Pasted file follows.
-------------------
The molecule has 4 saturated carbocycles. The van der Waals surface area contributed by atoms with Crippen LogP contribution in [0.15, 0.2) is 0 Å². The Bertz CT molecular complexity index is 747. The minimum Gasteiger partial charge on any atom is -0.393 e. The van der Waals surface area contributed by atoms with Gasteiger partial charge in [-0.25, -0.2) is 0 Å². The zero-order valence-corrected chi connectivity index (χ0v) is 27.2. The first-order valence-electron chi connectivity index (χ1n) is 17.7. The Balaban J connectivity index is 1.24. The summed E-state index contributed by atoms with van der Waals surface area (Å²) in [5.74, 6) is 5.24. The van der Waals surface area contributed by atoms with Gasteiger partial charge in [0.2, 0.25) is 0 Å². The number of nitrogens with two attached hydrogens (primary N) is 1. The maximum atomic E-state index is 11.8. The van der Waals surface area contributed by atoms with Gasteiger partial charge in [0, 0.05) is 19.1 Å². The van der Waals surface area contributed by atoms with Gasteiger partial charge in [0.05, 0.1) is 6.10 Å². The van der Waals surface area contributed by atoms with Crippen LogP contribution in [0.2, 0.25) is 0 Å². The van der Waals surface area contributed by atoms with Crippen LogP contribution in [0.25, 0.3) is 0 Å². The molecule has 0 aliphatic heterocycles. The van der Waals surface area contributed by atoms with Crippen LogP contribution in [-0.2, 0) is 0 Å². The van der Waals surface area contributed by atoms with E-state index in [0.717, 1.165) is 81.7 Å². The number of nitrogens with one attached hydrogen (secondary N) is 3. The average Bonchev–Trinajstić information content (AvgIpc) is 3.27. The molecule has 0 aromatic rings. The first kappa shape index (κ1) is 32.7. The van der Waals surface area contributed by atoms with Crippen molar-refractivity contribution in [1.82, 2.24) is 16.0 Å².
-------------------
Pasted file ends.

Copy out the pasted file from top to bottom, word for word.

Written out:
The molecule has 4 saturated carbocycles. The van der Waals surface area contributed by atoms with Crippen LogP contribution in [0.15, 0.2) is 0 Å². The Bertz CT molecular complexity index is 747. The minimum Gasteiger partial charge on any atom is -0.393 e. The van der Waals surface area contributed by atoms with Gasteiger partial charge in [-0.25, -0.2) is 0 Å². The zero-order valence-corrected chi connectivity index (χ0v) is 27.2. The first-order valence-electron chi connectivity index (χ1n) is 17.7. The Balaban J connectivity index is 1.24. The summed E-state index contributed by atoms with van der Waals surface area (Å²) in [5.74, 6) is 5.24. The van der Waals surface area contributed by atoms with Gasteiger partial charge in [0.2, 0.25) is 0 Å². The number of nitrogens with two attached hydrogens (primary N) is 1. The maximum atomic E-state index is 11.8. The van der Waals surface area contributed by atoms with Gasteiger partial charge in [0, 0.05) is 19.1 Å². The van der Waals surface area contributed by atoms with Gasteiger partial charge in [0.05, 0.1) is 6.10 Å². The van der Waals surface area contributed by atoms with Crippen LogP contribution in [0.2, 0.25) is 0 Å². The van der Waals surface area contributed by atoms with Crippen LogP contribution in [0.25, 0.3) is 0 Å². The molecule has 0 aliphatic heterocycles. The van der Waals surface area contributed by atoms with Crippen LogP contribution in [-0.2, 0) is 0 Å². The van der Waals surface area contributed by atoms with E-state index in [0.717, 1.165) is 81.7 Å². The number of nitrogens with one attached hydrogen (secondary N) is 3. The average Bonchev–Trinajstić information content (AvgIpc) is 3.27. The molecule has 0 aromatic rings. The first kappa shape index (κ1) is 32.7. The van der Waals surface area contributed by atoms with Crippen molar-refractivity contribution in [1.82, 2.24) is 16.0 Å².